This iconic bird ranges across Canada and the northern U.S. Don't let the name fool you, though. Check out some loon-y details about the common loon, via WCS Canada.
1. Loons are experts in the water.
Unlike most birds, they have solid bones which make them less buoyant and they conserve oxygen underwater by slowing their heartbeat. They can also flatten their feathers quickly to become more streamlined.
2. They have Olympic-level talent.
When their quarry changes direction, loons can execute an abrupt flip-turn that would make Olympic swimmers jealous. They extend one foot laterally as a pivot brake and kick with the opposite foot to turn 180 degrees in a fraction of a second.
3. This makes them expert fishermen.
By propelling themselves forward with their feet, loons can catch their fish underwater and eat it on the spot. They've also got sharp teeth that protrude from the tops of their mouths to hold on to slippery prey.
4. They are a great sign for water.
Loons are excellent indicators of water quality as they require crystal-clear lakes, which makes it easier for them to see prey underwater, with abundant populations of small fish.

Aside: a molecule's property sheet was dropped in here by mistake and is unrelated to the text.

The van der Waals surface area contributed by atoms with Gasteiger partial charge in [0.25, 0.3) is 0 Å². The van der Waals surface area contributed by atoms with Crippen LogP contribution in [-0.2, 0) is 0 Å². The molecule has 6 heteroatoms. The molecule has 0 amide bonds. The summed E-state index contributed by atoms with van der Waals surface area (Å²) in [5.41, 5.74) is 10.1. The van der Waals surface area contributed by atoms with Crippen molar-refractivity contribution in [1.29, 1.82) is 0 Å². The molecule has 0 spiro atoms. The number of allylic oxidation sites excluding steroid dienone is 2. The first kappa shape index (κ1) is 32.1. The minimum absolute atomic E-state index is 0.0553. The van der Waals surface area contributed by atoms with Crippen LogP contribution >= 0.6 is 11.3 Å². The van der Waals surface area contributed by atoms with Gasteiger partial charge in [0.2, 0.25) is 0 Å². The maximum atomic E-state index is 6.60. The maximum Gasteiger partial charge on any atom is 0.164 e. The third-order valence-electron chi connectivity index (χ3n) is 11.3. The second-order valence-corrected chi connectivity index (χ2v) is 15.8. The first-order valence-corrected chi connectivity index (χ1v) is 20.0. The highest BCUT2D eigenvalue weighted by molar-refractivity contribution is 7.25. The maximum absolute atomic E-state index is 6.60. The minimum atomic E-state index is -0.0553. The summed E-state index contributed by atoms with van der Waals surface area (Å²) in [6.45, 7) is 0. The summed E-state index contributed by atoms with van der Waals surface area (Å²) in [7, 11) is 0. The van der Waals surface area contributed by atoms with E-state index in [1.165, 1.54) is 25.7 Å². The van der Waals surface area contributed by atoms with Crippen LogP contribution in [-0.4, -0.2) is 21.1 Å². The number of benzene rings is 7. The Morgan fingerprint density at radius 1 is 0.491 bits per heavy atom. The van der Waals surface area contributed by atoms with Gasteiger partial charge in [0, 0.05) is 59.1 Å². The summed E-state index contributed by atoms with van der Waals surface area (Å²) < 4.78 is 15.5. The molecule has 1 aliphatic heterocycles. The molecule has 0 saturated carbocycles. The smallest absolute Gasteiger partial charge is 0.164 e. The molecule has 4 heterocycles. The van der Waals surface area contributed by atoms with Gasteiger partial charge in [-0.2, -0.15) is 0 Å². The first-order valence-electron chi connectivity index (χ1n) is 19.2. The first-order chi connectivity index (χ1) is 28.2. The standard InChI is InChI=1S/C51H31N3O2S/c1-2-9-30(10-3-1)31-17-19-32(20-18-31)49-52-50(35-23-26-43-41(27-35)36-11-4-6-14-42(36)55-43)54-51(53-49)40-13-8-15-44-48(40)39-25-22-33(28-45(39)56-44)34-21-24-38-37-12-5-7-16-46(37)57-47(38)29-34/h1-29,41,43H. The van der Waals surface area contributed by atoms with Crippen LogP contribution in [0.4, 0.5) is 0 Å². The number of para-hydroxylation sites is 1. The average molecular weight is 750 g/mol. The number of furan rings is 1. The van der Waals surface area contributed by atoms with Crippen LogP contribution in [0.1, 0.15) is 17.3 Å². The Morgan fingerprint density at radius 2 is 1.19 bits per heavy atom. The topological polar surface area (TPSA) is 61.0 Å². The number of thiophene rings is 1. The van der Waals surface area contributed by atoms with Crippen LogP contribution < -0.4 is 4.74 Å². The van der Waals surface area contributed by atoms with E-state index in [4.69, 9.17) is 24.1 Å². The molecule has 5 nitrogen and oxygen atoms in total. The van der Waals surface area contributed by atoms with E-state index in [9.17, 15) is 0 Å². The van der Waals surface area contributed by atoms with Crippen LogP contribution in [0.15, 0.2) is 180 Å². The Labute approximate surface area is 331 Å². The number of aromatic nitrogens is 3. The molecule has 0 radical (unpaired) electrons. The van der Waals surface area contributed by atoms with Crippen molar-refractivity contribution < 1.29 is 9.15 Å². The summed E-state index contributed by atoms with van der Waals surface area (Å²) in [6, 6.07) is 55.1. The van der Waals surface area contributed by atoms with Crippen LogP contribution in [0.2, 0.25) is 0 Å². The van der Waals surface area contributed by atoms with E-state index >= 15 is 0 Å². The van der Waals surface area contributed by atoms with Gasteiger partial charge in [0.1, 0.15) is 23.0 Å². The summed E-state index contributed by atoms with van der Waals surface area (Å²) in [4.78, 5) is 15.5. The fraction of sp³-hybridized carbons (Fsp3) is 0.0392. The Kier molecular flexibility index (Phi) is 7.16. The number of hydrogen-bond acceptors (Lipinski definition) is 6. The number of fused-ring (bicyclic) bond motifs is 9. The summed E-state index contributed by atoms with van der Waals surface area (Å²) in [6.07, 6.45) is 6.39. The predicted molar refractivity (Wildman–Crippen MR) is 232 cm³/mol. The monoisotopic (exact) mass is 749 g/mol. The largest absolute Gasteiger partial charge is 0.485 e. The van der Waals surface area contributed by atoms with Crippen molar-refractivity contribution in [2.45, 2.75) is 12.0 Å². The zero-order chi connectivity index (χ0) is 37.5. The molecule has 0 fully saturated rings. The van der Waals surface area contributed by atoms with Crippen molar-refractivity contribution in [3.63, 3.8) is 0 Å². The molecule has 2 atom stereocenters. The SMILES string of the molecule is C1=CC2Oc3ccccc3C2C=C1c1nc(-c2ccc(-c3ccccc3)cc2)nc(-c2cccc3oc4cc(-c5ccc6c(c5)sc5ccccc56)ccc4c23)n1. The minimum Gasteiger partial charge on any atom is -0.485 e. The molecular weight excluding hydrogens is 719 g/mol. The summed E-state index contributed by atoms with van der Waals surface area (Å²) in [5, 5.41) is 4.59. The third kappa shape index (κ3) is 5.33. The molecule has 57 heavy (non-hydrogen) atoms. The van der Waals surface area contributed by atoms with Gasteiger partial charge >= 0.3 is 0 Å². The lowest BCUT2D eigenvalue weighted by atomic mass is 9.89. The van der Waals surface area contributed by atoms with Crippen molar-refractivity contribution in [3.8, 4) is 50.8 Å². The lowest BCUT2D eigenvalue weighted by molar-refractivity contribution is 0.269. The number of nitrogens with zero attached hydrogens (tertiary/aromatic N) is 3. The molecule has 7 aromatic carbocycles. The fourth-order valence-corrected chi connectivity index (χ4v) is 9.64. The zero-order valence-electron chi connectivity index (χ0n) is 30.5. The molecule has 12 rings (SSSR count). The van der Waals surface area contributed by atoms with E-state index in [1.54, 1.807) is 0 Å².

5. Taking off takes work.
These birds require a long runway to get airborne, splashing their wings and feet on the surface of the water for up to a half kilometer before they finally take flight. Perhaps that's why after molting in mid-winter, they are completely flightless for a couple weeks.
6. They sound a bit ... loon-y.
After sundown, many North Woods lakes reverberate with the echoes of loon wails and yodels and tremolos, which writer John McPhee has described as, "the laugh of the deeply insane."
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